Of course, such a measurement is impossible. To attempt to quantify suffering is an exercise that devalues the strength of the relationships between the person making the choice and the people who face the outcome of that choice. Emotions and harms cannot be balanced against each other, certainly not by fallible human agents.

Let's apply this to a feminist issue.

Sex selection during pregnancy

Societies value male babies over female babies, as they value males over females throughout all levels of society. Due to this, societies have allowed parents to utilize technology to peer into the womb to determine the sex of the fetus. Once the sex is determined, couples may choose to terminate female fetuses.

In determining the sex of the fetus, the ability to make a choice is not an inherent good. Determining the sex of the fetus propagates the commodification of the child as an object-commodity that the father-patriarch may exert control over. The choice is enabled by the father-patriarch's control over the female body and reproductive labor with the assistance of patriarchal medical institutions.

Even attempting to determine the sex of the child before birth allows the family to prepare greater lengths of socialization into the sex-ascribed role of masculine or feminine.
In the standard view, rational choice is defined to mean the process of determining what options are available and then choosing the most preferred one according to some consistent criterion. In a certain sense, this rational choice model is already an optimization-based approach. (Into to Choice Theory)

Choice is not an inherent good. Feminists need to move beyond neo-liberal choice ideology and the traditional rational-choice theory founded by Adam Smith. Choice is not an article of faith for feminists: our sisters and mothers realized the efforts campaigned against us to circumscribe and delimit our choices.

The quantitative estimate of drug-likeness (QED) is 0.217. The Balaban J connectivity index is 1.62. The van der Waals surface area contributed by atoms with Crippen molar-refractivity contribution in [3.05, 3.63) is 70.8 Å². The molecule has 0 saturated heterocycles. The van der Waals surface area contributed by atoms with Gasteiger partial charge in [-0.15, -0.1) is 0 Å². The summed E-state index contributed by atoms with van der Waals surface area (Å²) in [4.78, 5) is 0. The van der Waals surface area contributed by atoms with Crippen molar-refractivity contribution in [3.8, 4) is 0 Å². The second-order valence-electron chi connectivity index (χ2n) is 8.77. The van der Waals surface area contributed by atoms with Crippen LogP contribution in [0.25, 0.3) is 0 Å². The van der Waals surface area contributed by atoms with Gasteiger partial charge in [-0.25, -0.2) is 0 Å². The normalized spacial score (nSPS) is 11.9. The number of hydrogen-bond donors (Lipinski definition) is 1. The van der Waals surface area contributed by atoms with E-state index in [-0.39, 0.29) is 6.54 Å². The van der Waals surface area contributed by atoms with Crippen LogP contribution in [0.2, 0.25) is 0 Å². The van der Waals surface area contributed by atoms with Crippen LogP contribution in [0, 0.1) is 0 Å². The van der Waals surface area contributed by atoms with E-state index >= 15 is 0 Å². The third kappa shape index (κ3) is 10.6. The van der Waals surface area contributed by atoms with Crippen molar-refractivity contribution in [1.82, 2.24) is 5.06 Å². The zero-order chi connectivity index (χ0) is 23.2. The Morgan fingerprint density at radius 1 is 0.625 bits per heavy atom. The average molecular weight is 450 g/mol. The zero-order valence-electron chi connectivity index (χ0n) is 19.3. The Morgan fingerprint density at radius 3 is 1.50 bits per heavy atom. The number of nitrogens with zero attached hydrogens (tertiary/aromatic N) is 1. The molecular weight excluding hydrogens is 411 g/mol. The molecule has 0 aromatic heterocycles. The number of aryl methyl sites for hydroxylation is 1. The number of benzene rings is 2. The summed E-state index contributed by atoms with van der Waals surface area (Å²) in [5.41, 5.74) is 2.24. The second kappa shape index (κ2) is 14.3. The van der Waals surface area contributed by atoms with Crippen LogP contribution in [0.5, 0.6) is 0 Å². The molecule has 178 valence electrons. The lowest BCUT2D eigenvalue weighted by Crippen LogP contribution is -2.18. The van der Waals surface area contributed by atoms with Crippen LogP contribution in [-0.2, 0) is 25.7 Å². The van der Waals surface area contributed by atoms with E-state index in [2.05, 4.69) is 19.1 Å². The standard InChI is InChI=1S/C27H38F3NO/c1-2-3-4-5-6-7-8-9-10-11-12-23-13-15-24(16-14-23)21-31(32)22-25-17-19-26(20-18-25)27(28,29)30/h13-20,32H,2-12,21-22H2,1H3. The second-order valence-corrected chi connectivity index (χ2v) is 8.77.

Can one be fooled into believing a choice exists when it does not?

Yes, of course.
Enjoy the illusion of [choice], primarily in the marketplace. We choose from myriad brands of toothpaste and paper towels in the belief that they differ and reflect our own desires. We choose personal development experts, absorbing their maxims and techniques and making them our own. (via)

First, we must consider how the marketplace comes to exist. Are we able to exist outside of the marketplace? Are countries coerced into entering capitalistic free-market exchanges? How does the history of colonialization affect the degree of choice nations have in the market place relationships?


Secondly, we must consider the individual choices. Colonialization, slavery, and economic disenfranchisement pull back the veneer of choice from economic relationships.

Even those who own enough economic capital to make choices will quickly find that the choice between brands is itself an illusion.

Brand: Illusion of Choice

Although there appear to be hundreds of brands in the supermarket aisle, the reality is that these are the many arms of a few large entities.

And finally, the absorption of these choices from preset options is a rejection of identity development.
The self-help tradition has always been covertly authoritarian and conformist, relying as it does on a mystique of expertise, encouraging people to look outside themselves for standardized instructions on how to be, teaching us that different people with different problems can easily be saved by the same techniques. It is anathema to independent thought. [...] We should worry about the willingness of so many to believe that the answers to existential questions can be encapsulated in the portentous pronouncements of bumper-sticker books.

A harsh reality is that these answers cannot be encapsulated. Even if the could, part of the value of these answers is found in the process of discovering the answer.